From July 19, passengers coming back to England from nations on the amber list will no longer have to quarantine for 10 days if they have been fully vaccinated. Visitors from France, however, will still need to self-isolate regardless of their vaccine status.
Any passengers travelling from countries on the red list will still have to quarantine in a hotel for 10 days after July 19.
Lee Rigby’s son is raising tens of thousands for charity in honour of his dad
Jack Rigby, the son of soldier Lee Rigby, is raising an absolutely huge amount of money for charity in memory of his father.
Rigby, a former Royal Fusilier who served in Afghanistan for three years, was tragically murdered by extremists Michael Adebolajo and Michael Adebowale outside the Woolwich Barracks in May 2013 and now, over a decade after his death, his son is hoping to raise as much as possible in his honour.
His dad was 25 when he was killed and Jack himself was only two-years-old at the time. Now 13, the inspiring young man set out on his fundraising journey earlier this year, completing a marathon on behalf of Scotty’s Little Soldiers back in May, a military bereavement charity.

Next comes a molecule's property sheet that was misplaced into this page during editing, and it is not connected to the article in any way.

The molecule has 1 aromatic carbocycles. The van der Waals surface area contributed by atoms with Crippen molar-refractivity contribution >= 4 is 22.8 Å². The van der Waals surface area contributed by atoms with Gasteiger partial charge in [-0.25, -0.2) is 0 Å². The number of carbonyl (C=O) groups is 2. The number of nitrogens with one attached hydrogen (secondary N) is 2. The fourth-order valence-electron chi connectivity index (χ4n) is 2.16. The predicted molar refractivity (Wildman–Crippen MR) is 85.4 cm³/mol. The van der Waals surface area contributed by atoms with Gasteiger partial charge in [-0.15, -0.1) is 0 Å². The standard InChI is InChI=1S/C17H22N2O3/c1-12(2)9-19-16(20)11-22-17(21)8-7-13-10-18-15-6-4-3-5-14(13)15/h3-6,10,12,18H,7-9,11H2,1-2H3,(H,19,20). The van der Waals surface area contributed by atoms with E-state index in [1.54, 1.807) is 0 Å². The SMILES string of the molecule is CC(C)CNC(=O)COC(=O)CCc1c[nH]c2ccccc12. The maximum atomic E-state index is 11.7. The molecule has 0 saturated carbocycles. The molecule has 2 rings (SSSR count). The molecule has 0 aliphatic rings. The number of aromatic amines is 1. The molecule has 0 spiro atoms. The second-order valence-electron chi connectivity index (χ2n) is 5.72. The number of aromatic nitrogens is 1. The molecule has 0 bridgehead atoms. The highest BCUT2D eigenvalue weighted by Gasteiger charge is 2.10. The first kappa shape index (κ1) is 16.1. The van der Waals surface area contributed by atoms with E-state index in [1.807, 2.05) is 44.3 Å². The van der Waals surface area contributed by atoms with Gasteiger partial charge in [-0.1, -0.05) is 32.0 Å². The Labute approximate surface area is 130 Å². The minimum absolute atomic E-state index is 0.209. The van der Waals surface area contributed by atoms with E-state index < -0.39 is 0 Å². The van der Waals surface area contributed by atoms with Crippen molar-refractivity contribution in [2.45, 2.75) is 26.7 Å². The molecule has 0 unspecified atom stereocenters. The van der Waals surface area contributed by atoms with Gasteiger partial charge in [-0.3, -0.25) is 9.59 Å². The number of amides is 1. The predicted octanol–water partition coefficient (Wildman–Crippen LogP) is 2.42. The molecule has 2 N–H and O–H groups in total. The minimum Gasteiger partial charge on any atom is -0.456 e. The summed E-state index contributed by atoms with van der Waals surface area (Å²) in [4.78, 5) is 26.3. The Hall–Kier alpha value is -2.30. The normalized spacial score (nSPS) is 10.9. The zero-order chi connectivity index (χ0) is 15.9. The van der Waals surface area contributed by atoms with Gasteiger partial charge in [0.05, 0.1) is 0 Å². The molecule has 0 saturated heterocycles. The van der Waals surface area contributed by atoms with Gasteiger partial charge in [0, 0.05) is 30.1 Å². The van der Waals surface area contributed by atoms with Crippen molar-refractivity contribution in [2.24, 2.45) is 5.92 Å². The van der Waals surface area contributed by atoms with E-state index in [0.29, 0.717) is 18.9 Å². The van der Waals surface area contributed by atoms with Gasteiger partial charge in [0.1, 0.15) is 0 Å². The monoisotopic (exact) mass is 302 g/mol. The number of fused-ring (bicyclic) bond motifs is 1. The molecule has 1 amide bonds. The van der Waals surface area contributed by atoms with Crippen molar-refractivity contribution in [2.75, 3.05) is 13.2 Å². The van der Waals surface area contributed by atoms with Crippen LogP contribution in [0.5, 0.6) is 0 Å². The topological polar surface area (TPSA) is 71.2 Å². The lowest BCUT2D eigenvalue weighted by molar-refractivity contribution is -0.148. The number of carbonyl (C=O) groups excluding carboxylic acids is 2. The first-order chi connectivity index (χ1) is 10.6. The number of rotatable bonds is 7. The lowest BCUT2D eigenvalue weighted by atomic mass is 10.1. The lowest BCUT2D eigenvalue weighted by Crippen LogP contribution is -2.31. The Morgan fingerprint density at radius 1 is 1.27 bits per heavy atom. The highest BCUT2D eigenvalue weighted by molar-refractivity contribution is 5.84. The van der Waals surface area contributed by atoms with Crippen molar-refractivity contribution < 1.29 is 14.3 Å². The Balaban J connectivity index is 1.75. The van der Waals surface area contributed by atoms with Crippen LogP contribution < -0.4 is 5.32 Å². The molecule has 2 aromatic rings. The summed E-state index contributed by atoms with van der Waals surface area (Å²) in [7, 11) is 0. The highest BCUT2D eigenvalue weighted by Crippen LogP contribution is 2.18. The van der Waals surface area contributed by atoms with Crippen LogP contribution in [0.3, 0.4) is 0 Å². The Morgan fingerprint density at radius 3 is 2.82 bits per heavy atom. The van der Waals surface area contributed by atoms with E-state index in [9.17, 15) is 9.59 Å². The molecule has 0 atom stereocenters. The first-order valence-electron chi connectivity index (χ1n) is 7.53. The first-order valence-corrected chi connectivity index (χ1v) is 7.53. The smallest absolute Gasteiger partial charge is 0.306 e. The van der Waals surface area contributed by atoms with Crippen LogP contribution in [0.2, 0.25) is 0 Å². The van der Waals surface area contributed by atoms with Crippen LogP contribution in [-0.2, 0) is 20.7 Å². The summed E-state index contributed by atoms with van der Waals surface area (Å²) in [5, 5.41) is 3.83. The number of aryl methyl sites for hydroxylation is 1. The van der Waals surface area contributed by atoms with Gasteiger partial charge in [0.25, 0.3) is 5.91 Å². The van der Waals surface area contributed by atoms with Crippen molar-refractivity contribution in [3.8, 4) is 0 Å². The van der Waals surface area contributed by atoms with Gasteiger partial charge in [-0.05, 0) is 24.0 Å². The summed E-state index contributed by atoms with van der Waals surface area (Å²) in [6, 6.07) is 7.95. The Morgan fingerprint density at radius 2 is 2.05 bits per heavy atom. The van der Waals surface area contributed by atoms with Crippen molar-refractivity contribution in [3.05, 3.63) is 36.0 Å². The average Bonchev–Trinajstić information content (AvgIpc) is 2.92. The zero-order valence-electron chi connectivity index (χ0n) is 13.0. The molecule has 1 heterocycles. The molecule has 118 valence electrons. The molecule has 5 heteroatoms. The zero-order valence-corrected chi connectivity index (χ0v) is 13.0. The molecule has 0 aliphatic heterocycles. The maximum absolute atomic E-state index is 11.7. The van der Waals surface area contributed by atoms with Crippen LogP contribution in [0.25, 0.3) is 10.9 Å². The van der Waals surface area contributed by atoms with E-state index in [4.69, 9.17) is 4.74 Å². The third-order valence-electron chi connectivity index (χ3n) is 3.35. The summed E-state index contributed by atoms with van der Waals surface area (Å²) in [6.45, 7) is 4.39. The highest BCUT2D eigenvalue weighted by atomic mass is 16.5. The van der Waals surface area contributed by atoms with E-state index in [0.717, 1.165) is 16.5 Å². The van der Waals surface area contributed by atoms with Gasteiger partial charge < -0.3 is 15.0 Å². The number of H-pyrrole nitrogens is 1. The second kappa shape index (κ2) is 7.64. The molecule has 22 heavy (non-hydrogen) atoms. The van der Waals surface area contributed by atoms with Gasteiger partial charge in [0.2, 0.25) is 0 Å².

Setting himself the goal of reaching the ‘Scotty’s March’ £10k target — i.e. hoping to raise a £1,000 for each year since his passing — Jack and his family have been blown after the fundraiser has already amassed over £55k in donations.
With the goalposts now being moved to £60,000 after Jack and his mum Rebecca’s efforts have led to nearly £55k in contributions to the specialised bereavement organisation to support grieving military children and young people up to the age of 25.